Although the GameCube celebrated its 20th-anniversary last year, it still had one more date around its platinum anniversary to celebrate. That day is today, May 17, 2022. Today marks 20 years since GameCube was first launched in Australia.
The Nintendo GameCube was launched in Australia on Friday, May 17, 2002. It arrived in Australia two weeks after its European launch on May 3, six months after the US, and eight months after it was first launched in Japan.
This was an era when Nintendo still ranked the Oceanic market somewhere under an afterthought. Both games and hardware would arrive months late, and importers made a roaring trade bringing American and Japanese games into the country for resale. Fortunately, things have improved in the two decades that have followed.
If you allow me to reminisce for a moment
I was incredibly hyped for the GameCube at the time of its launch. It was the first console I bought with money, and I picked it up from Toyworld at my local mall. An EB Games store in a competing mall had been given a playable demo model in the weeks leading up to launch. I was wagging my tail every other day with the school to take the bus to Tweed Heads and play it. The demo CD they had received contained a playable version of Star Wars: Rogue Squadron II – Rogue Leader. I had to stretch my neck to a ceiling-mounted CRT TV in a fluorescent-lit shop to play on it, and it was still the most amazing thing I’d ever seen.
When I went back to school (the trip to EB was often a useful excuse to dodge math, but I’d learned that coming back, I wouldn’t get a grade on my name), I’d tell a Nintendo-obsessed friend that I had played the GameCube and saw his eyes go round like plates. We returned in the afternoon to confirm it wasn’t a pretty dream.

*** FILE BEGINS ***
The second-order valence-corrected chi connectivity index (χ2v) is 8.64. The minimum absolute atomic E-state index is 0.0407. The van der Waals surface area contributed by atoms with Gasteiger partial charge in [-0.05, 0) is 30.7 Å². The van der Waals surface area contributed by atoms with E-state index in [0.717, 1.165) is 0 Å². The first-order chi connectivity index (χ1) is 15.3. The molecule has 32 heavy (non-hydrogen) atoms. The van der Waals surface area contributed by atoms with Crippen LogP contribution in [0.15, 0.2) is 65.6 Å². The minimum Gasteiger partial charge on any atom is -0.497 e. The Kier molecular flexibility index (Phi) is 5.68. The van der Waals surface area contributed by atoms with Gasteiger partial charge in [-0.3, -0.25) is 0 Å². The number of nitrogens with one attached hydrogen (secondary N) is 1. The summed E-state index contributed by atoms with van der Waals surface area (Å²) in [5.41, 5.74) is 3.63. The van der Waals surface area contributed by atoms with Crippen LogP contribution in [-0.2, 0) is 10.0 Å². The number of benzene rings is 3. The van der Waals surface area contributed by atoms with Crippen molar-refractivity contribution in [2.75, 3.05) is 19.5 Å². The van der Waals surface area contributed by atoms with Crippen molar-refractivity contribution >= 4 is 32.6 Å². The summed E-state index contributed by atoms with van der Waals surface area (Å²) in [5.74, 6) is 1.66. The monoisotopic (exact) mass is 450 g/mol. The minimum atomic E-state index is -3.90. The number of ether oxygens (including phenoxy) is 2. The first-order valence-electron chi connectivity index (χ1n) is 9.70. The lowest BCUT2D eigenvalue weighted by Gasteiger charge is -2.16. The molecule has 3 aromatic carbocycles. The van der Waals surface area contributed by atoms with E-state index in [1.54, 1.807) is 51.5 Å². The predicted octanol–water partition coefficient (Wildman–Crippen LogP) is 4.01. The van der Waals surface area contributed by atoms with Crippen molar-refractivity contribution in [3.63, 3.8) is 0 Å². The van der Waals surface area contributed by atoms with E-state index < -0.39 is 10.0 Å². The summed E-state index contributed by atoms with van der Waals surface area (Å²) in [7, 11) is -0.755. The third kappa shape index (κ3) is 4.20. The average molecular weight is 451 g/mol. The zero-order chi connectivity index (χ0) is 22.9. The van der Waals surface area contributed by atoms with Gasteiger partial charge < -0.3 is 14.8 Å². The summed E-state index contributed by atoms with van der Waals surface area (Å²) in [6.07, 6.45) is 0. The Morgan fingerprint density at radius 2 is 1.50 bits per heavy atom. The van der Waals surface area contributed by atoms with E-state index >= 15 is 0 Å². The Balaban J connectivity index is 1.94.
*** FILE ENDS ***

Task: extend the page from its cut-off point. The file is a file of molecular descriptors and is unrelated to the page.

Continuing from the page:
I became a regular at the store during this period, eventually getting a job there. Thanks, Demo GameCube.
The controller told the whole story.
Picking up the controller for the first time was, in my memory, a revealing experience. After 20 years, I have yet to use another video game controller that feels just as comfortable in my hands as the GameCube controller. You have to understand: we came from the Nintendo 64 era. The GameCube controller felt like pure blissful ergonomics compared to The Homer, the N64 controller.
While Xbox would eventually nail the controller design to the point where everyone, even Nintendo, now uses that blueprint, the GameCube controller was pure ergonomics. The central, large A button with kidney-shaped X and Y meant all you had to do was roll your thumb up to hit them. The smaller button was a small roll to the left. Each button felt separate and gave you tactile feedback about where your hands were without even looking. The big and clicking shoulder buttons are still my favorite trigger buttons ever. For me, as for many, they are inexorably linked to Super Smash Bros Melee, where they were used for dodging.
You immediately knew what you felt about the GameCube controller. I still love it, and I love that Nintendo remains committed to that Weird Controller Life today (despite the Pro Controller).
Anyway, happy Australian birthday, GameCube. You were a divisive little thing, but your games were top-notch, and your controller was beautiful. May you enjoy your retirement on shelves and display cases in collections everywhere.
And one last plea to Nintendo before I go: bring back Mario Kart: Double Dash, you cowards. It was the best you ever made, and we both know it.